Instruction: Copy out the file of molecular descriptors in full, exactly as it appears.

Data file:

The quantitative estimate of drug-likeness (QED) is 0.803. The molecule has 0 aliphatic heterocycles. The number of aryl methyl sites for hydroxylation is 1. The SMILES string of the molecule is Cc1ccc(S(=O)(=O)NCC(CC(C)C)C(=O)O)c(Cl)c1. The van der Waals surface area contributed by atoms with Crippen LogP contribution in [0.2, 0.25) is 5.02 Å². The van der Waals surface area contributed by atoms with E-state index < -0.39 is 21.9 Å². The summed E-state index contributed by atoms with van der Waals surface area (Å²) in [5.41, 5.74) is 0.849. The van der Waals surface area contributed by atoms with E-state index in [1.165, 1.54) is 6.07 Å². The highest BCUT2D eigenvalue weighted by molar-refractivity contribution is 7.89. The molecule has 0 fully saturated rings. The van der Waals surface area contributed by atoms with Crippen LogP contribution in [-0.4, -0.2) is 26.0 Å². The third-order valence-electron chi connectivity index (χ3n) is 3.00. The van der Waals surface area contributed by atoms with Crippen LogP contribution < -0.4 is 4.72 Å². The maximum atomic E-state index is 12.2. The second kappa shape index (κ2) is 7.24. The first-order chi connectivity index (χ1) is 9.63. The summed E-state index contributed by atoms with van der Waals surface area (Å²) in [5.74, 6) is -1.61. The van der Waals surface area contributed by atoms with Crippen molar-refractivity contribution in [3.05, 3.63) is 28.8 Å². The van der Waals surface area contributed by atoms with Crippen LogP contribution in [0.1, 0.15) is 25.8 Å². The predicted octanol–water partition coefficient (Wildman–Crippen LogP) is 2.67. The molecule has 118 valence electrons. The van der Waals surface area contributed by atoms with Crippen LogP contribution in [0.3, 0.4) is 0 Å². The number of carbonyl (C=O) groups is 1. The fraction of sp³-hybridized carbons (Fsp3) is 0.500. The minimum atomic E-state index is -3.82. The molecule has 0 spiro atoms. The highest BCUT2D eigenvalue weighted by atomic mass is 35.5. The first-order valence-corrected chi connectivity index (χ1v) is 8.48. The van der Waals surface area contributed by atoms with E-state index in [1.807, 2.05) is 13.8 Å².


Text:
The quantitative estimate of drug-likeness (QED) is 0.803. The molecule has 0 aliphatic heterocycles. The number of aryl methyl sites for hydroxylation is 1. The SMILES string of the molecule is Cc1ccc(S(=O)(=O)NCC(CC(C)C)C(=O)O)c(Cl)c1. The van der Waals surface area contributed by atoms with Crippen LogP contribution in [0.2, 0.25) is 5.02 Å². The van der Waals surface area contributed by atoms with E-state index < -0.39 is 21.9 Å². The summed E-state index contributed by atoms with van der Waals surface area (Å²) in [5.41, 5.74) is 0.849. The van der Waals surface area contributed by atoms with E-state index in [1.165, 1.54) is 6.07 Å². The highest BCUT2D eigenvalue weighted by molar-refractivity contribution is 7.89. The molecule has 0 fully saturated rings. The van der Waals surface area contributed by atoms with Crippen LogP contribution in [-0.4, -0.2) is 26.0 Å². The third-order valence-electron chi connectivity index (χ3n) is 3.00. The van der Waals surface area contributed by atoms with Crippen LogP contribution < -0.4 is 4.72 Å². The maximum atomic E-state index is 12.2. The second kappa shape index (κ2) is 7.24. The first-order chi connectivity index (χ1) is 9.63. The summed E-state index contributed by atoms with van der Waals surface area (Å²) in [5.74, 6) is -1.61. The van der Waals surface area contributed by atoms with Crippen molar-refractivity contribution in [3.05, 3.63) is 28.8 Å². The van der Waals surface area contributed by atoms with Crippen LogP contribution in [0.1, 0.15) is 25.8 Å². The predicted octanol–water partition coefficient (Wildman–Crippen LogP) is 2.67. The molecule has 118 valence electrons. The van der Waals surface area contributed by atoms with Crippen LogP contribution in [0.3, 0.4) is 0 Å². The number of carbonyl (C=O) groups is 1. The fraction of sp³-hybridized carbons (Fsp3) is 0.500. The minimum atomic E-state index is -3.82. The molecule has 0 spiro atoms. The highest BCUT2D eigenvalue weighted by atomic mass is 35.5. The first-order valence-corrected chi connectivity index (χ1v) is 8.48. The van der Waals surface area contributed by atoms with E-state index in [1.807, 2.05) is 13.8 Å².